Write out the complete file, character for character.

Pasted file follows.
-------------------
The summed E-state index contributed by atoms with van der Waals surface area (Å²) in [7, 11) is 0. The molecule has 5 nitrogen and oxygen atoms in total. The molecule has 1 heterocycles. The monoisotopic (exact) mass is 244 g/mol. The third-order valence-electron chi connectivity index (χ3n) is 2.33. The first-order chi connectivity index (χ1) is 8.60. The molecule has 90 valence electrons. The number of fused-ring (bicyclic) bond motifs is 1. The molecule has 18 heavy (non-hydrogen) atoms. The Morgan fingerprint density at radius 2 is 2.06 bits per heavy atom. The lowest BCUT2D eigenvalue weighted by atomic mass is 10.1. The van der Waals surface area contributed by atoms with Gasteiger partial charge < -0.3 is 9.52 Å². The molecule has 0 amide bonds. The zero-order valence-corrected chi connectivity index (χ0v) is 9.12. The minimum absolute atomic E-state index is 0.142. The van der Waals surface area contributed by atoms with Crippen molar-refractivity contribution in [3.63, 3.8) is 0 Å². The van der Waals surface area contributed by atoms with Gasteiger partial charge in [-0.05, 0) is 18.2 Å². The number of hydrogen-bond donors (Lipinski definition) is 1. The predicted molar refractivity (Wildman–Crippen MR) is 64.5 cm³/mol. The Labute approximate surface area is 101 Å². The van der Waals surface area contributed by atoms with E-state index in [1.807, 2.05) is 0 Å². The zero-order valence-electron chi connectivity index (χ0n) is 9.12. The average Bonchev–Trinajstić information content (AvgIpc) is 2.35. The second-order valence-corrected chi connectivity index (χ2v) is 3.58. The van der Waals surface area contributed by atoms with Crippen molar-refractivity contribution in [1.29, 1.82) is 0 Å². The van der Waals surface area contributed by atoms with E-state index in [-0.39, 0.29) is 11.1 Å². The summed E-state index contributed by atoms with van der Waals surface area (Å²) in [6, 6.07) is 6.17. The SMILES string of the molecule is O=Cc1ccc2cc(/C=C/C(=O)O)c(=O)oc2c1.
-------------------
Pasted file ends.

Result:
The summed E-state index contributed by atoms with van der Waals surface area (Å²) in [7, 11) is 0. The molecule has 5 nitrogen and oxygen atoms in total. The molecule has 1 heterocycles. The monoisotopic (exact) mass is 244 g/mol. The third-order valence-electron chi connectivity index (χ3n) is 2.33. The first-order chi connectivity index (χ1) is 8.60. The molecule has 90 valence electrons. The number of fused-ring (bicyclic) bond motifs is 1. The molecule has 18 heavy (non-hydrogen) atoms. The Morgan fingerprint density at radius 2 is 2.06 bits per heavy atom. The lowest BCUT2D eigenvalue weighted by atomic mass is 10.1. The van der Waals surface area contributed by atoms with Gasteiger partial charge < -0.3 is 9.52 Å². The molecule has 0 amide bonds. The zero-order valence-corrected chi connectivity index (χ0v) is 9.12. The minimum absolute atomic E-state index is 0.142. The van der Waals surface area contributed by atoms with Crippen molar-refractivity contribution in [3.63, 3.8) is 0 Å². The van der Waals surface area contributed by atoms with Gasteiger partial charge in [-0.05, 0) is 18.2 Å². The number of hydrogen-bond donors (Lipinski definition) is 1. The predicted molar refractivity (Wildman–Crippen MR) is 64.5 cm³/mol. The Labute approximate surface area is 101 Å². The van der Waals surface area contributed by atoms with E-state index in [1.807, 2.05) is 0 Å². The zero-order valence-electron chi connectivity index (χ0n) is 9.12. The average Bonchev–Trinajstić information content (AvgIpc) is 2.35. The second-order valence-corrected chi connectivity index (χ2v) is 3.58. The van der Waals surface area contributed by atoms with Crippen molar-refractivity contribution in [1.29, 1.82) is 0 Å². The van der Waals surface area contributed by atoms with E-state index in [-0.39, 0.29) is 11.1 Å². The summed E-state index contributed by atoms with van der Waals surface area (Å²) in [6, 6.07) is 6.17. The SMILES string of the molecule is O=Cc1ccc2cc(/C=C/C(=O)O)c(=O)oc2c1.